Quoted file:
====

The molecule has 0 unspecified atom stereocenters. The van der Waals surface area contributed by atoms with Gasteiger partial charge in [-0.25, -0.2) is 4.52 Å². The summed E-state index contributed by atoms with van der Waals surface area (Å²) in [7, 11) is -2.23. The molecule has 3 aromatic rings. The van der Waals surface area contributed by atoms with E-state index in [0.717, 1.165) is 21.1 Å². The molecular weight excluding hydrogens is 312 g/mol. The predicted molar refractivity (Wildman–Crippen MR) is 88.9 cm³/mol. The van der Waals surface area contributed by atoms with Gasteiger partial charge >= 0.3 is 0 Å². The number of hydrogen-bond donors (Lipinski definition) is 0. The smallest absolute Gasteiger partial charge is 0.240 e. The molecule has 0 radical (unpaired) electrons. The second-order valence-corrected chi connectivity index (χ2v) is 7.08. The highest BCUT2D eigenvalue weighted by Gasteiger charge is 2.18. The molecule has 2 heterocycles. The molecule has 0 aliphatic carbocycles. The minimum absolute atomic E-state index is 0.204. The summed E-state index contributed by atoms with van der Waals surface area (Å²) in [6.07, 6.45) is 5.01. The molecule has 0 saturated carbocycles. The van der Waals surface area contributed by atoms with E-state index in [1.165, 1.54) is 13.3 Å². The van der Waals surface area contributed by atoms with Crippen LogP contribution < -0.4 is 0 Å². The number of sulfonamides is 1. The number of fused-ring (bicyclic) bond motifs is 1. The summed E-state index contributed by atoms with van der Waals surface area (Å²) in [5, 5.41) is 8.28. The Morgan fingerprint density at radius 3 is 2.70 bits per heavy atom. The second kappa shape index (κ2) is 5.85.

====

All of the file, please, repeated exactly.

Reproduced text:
The molecule has 0 unspecified atom stereocenters. The van der Waals surface area contributed by atoms with Gasteiger partial charge in [-0.25, -0.2) is 4.52 Å². The summed E-state index contributed by atoms with van der Waals surface area (Å²) in [7, 11) is -2.23. The molecule has 3 aromatic rings. The van der Waals surface area contributed by atoms with E-state index in [0.717, 1.165) is 21.1 Å². The molecular weight excluding hydrogens is 312 g/mol. The predicted molar refractivity (Wildman–Crippen MR) is 88.9 cm³/mol. The van der Waals surface area contributed by atoms with Gasteiger partial charge >= 0.3 is 0 Å². The number of hydrogen-bond donors (Lipinski definition) is 0. The smallest absolute Gasteiger partial charge is 0.240 e. The molecule has 0 radical (unpaired) electrons. The second-order valence-corrected chi connectivity index (χ2v) is 7.08. The highest BCUT2D eigenvalue weighted by Gasteiger charge is 2.18. The molecule has 2 heterocycles. The molecule has 0 aliphatic carbocycles. The minimum absolute atomic E-state index is 0.204. The summed E-state index contributed by atoms with van der Waals surface area (Å²) in [6.07, 6.45) is 5.01. The molecule has 0 saturated carbocycles. The van der Waals surface area contributed by atoms with E-state index in [1.165, 1.54) is 13.3 Å². The van der Waals surface area contributed by atoms with Crippen LogP contribution < -0.4 is 0 Å². The number of sulfonamides is 1. The number of fused-ring (bicyclic) bond motifs is 1. The summed E-state index contributed by atoms with van der Waals surface area (Å²) in [5, 5.41) is 8.28. The Morgan fingerprint density at radius 3 is 2.70 bits per heavy atom. The second kappa shape index (κ2) is 5.85.